Vastness where it doesn’t belong | VailDaily.com

Vastness where it doesn’t belong

Jennifer Nichols Kennedy

Jennifer Kennedy/Special to the Daily The hospital Jennifer Kennedy went to examine opened its emergency room only several hours after Hurricane Katrina struck Biloxi.

VAIL – On Friday night at 9:15, I stepped off the United Express flight in Eagle into a beautiful crisp Colorado evening. It was almost like I stepped out of a time machine, since exactly 12 hours earlier I drove out of Biloxi, Mississippi. The Labor Day weekend trip to our home in Vail had been planned and anticipated for several weeks, but the pre-courser stop in Biloxi was not part of my plans … or anyone’s plans, for that matter.To start at the beginning of this short story, I am a native Floridian, having grown up in the panhandle of Florida, which is also known as “Lower Alabama,” or LA. My family is spread out on the Gulf Coast from New Orleans to Pensacola and are no strangers to hurricanes. I have lived in the Orlando area for 21 years, but watched with the rest of the nation in horror as Hurricane Katrina made clear her intentions to devastate the Gulf Coast.After the hurricane made landfall, I anxiously tried to contact family in Pensacola, Mobile, Grand Bay, Biloxi and New Orleans. I was relieved to find that everyone had either evacuated or dodged the bullet and all were fine. My concern turned next to a client, Biloxi Regional Medical Center, literally in the shadow of the Beau Rivage Casino, a mere hundred yards from the Gulf.I have worked as a commercial interior designer, predominately in the health-care field, for the last 25 years. Biloxi Regional Medical Center is owned by Health Management Associates, who own and manage over 55 hospitals, primarily in the southeastern United States. I have had the privilege of working with Health Management Associates for over 10 years and knew that they would mobilize immediately to protect and assist this facility. We routinely work with the same team of architects, engineers and contractors, and I knew that they would be the first in, but that I would be called in as soon as it was safe.Borrowing a shotgun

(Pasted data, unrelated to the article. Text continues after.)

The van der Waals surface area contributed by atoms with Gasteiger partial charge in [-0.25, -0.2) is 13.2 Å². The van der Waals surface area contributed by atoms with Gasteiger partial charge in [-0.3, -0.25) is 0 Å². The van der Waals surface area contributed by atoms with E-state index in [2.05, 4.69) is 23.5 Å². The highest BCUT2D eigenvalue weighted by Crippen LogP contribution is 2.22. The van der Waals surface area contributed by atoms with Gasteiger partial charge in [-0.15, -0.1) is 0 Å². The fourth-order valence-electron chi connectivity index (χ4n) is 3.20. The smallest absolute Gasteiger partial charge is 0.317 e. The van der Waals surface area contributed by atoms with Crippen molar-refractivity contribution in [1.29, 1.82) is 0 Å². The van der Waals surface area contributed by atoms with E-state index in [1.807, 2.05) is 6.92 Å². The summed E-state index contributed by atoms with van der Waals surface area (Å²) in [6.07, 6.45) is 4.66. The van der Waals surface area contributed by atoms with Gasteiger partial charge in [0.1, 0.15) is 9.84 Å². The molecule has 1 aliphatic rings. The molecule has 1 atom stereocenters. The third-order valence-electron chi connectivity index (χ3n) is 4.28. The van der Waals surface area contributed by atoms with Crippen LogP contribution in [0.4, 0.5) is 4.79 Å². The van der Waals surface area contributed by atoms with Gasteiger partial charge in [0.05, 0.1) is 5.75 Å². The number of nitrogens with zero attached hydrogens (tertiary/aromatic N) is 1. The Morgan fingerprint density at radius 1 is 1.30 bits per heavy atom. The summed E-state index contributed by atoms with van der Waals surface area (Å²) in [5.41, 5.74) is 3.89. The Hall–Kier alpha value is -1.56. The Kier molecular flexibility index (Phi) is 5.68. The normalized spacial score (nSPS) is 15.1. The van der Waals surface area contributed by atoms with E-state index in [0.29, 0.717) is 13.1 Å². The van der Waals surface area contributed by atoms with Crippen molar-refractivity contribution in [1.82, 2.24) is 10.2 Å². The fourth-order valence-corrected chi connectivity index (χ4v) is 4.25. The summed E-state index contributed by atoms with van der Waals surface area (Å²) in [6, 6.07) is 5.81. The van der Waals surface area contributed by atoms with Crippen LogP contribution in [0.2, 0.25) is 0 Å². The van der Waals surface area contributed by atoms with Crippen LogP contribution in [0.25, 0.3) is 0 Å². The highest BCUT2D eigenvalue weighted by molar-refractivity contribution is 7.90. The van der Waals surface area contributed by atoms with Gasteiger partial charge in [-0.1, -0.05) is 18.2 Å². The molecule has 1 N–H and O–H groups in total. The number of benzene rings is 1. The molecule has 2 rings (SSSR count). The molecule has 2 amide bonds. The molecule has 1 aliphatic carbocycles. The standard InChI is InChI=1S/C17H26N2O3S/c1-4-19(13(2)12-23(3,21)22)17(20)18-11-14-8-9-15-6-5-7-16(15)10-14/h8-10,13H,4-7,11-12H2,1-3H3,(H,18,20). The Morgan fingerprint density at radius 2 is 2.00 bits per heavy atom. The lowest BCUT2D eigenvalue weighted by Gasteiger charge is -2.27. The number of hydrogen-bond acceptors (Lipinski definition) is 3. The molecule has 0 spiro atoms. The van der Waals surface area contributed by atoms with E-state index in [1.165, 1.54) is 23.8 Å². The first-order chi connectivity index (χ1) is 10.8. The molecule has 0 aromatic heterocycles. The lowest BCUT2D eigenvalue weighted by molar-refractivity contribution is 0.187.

My call came on Thursday morning. I was told to get there that day to digitally document the damage to all of the interiors, prior to everything being torn out. I was advised to bring with me whatever I needed to eat or drink for two days, not stop on the road along the way and to come armed. Now remember, I am a country girl from the panhandle and grew up hunting with my uncles for deer, ducks, dove and quail, so the advice to bear arms seemed reasonable, especially considering what was going on down the road in New Orleans.The next flight to Mobile was in two hours and I was on it. I called my Uncle Jimmy, who lives in Mobile, and asked if I could borrow a shotgun and after hearing where I was heading, he readily agreed. The drive from Mobile to Biloxi is only 45 minutes on Interstate 10, but I did not know what to expect, since rumors ran rampant about road closures and detours around damaged bridges and debris.As I crossed the Mississippi state line, I began to notice the damaged trees and road signs along I-10. In Pascagoula, while crossing a long divided four lane bridge over the marshes and river by Ingalls Shipyard, I saw eight to 10 shrimp boats that had been blown three miles inland and crashed into the southern spans. There were three crane barges also blown into the bridge and the eastbound lanes were closed for miles. It is reasonable to assume that boats will be blown across marshy open spaces, but in the next 15 miles to Biloxi, it was very bizarre to see shrimp and sailboats lying in the middle of the woods along the Interstate, no where near any water.As I neared the Interstate 110 exit that takes you from I-10 south right into Biloxi, I braced myself for what I knew would be a disastrous sight. I also began to relive a childhood memory of a trip to Biloxi some 36 years ago, after Hurricane Camille to retrieve my older step-sister, Kay and her new-born. I remembered the bridge sections being out of alignment and uneven from the storm surge, the trees being twisted and broken, foundations where homes used to be, and debris everywhere. As a young child, I also remembered being so afraid that I might look into the ditch and see someone who had drowned. Now, 47 years old, that memory was no less frightening. Ironically enough, Kay still lived in Biloxi and actually stayed for this hurricane, as well. My parents had heard that she was OK and I was going to try to check on her and offer her a ride out, if she wanted. My other step-sister, Tricia, who lived in New Orleans had evacuated to my parents home in Pensacola on Sunday.A small city of RVs